The Effect of Intake Temperature on HCCI Operation Using Negative Valve Overlap 2004-01-0944
A naturally aspirated in-line six-cylinder 2.9-litre Volvo engine is operated in Homogeneous Charge Compression Ignition (HCCI) mode, using camshafts with low lift and short duration generating negative valve overlap. This implementation requires only minor modifications of the standard SI engine and allows SI operation outside the operating range of HCCI. Standard port fuel injection is used and pistons and cylinder head are unchanged from the automotive application. A heat exchanger is utilized to heat or cool the intake air, not as a means of combustion control but in order to simulate realistic variations in ambient temperature. The combustion is monitored in real time using cylinder pressure sensors.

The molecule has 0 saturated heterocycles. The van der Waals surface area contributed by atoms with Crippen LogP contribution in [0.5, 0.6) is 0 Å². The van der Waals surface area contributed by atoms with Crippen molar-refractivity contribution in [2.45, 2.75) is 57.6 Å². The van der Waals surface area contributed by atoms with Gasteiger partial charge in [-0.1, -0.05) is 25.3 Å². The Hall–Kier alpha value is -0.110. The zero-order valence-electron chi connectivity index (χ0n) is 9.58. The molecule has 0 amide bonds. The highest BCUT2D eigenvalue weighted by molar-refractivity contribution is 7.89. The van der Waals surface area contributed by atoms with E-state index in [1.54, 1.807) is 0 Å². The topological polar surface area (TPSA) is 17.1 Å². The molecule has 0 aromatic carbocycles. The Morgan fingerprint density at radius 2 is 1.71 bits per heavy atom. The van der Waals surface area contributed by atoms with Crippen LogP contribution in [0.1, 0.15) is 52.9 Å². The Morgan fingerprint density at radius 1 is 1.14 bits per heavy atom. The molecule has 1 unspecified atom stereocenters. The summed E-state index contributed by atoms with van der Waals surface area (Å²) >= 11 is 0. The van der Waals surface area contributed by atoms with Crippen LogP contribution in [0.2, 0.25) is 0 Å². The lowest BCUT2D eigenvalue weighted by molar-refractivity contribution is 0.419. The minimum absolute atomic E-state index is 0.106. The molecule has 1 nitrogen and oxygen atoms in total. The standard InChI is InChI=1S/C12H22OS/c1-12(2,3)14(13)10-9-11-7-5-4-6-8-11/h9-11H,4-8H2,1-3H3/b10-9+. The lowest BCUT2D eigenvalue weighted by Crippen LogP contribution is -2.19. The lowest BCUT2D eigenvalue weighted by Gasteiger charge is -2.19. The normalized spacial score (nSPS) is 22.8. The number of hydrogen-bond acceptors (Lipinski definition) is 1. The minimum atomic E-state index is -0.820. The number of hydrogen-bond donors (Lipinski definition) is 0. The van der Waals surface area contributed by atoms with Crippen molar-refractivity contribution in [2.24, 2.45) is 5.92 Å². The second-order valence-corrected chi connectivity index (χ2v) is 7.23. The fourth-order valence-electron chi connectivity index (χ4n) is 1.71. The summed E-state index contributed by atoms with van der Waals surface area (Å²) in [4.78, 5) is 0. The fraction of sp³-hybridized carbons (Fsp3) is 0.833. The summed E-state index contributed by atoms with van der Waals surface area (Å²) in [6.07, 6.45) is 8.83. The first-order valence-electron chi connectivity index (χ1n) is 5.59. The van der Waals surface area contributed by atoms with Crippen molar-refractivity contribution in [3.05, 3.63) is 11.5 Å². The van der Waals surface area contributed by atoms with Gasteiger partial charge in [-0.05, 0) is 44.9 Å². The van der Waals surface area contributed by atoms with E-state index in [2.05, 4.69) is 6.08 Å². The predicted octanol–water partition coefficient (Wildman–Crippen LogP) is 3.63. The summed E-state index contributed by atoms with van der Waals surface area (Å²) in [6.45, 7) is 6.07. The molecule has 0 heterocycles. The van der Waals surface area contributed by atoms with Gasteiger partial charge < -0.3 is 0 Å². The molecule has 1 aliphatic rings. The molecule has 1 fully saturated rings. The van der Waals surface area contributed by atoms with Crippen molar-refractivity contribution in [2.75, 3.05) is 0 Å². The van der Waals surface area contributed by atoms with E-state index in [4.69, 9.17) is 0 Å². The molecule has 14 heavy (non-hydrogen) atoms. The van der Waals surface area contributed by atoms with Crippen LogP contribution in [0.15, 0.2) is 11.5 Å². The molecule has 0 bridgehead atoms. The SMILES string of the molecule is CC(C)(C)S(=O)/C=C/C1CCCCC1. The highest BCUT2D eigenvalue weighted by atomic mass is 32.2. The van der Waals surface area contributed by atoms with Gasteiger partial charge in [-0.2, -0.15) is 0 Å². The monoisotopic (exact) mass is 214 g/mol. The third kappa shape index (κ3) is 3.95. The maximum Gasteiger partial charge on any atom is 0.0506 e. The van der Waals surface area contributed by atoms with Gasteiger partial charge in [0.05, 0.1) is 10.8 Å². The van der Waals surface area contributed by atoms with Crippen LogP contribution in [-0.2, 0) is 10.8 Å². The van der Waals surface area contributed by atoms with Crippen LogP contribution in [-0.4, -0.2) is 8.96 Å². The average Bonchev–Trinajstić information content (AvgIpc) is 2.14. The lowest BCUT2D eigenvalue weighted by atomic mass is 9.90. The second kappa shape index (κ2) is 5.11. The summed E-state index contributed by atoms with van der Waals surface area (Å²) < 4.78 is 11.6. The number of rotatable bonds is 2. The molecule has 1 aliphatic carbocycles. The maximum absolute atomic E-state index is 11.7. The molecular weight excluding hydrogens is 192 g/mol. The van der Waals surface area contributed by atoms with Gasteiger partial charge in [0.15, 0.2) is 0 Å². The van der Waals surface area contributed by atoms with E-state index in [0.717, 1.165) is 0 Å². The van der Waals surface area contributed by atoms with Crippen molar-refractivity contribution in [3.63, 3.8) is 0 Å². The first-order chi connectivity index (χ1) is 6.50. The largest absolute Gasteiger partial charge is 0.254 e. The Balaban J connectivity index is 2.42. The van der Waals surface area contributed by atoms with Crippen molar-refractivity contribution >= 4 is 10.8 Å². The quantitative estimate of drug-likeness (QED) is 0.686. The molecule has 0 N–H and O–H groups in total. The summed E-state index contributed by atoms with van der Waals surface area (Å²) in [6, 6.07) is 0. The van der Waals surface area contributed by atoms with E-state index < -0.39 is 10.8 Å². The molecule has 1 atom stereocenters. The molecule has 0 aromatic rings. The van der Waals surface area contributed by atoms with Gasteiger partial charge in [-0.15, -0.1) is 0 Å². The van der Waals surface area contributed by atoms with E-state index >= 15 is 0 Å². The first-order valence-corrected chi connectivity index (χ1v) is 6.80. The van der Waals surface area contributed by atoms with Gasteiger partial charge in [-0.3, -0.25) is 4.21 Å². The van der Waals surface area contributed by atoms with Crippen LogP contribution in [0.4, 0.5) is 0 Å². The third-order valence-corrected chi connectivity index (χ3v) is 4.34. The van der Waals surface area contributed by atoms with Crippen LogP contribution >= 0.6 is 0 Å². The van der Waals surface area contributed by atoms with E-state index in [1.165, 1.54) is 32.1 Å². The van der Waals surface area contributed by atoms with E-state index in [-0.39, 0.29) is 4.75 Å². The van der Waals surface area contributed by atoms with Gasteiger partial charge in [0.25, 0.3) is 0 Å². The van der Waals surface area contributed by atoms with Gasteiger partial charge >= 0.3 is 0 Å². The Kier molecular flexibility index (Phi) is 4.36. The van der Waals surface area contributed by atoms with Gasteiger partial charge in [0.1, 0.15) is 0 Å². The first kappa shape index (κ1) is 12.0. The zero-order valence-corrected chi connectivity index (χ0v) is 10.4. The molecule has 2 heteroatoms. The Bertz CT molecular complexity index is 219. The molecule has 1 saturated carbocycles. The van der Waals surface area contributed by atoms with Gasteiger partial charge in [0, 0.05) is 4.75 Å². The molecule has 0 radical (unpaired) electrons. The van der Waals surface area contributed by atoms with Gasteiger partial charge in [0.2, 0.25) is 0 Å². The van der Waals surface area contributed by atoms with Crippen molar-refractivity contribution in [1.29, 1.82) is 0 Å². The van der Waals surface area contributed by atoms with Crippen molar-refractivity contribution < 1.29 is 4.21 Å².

HCCI through negative valve overlap is recognized as one of the possible implementation strategies of HCCI closest to production. However, for a practical application the intake temperature will vary both geographically and from time to time. It is therefore very important to gain knowledge of how this variation affects the combustion process.
The operating range in HCCI mode for this specific engine stretches from 650 rpm to 4000 rpm and from 1 bar IMEP to 4 bar IMEP. The emissions of NOx are approximately two orders of magnitude lower in HCCI mode compared to SI mode. The emissions of CO are slightly lower while the emissions of HC are slightly higher for HCCI operation. When run in HCCI mode the engine's efficiency is improved throughout the operating range by as much as 10 percentage units compared to SI operation. The effect of inlet air temperature variation on HCCI combustion through negative valve overlap is insignificant when the engine runs well inside of the HCCI operating range. The effect is however prominent when the engine is operated close to the border of the operating range.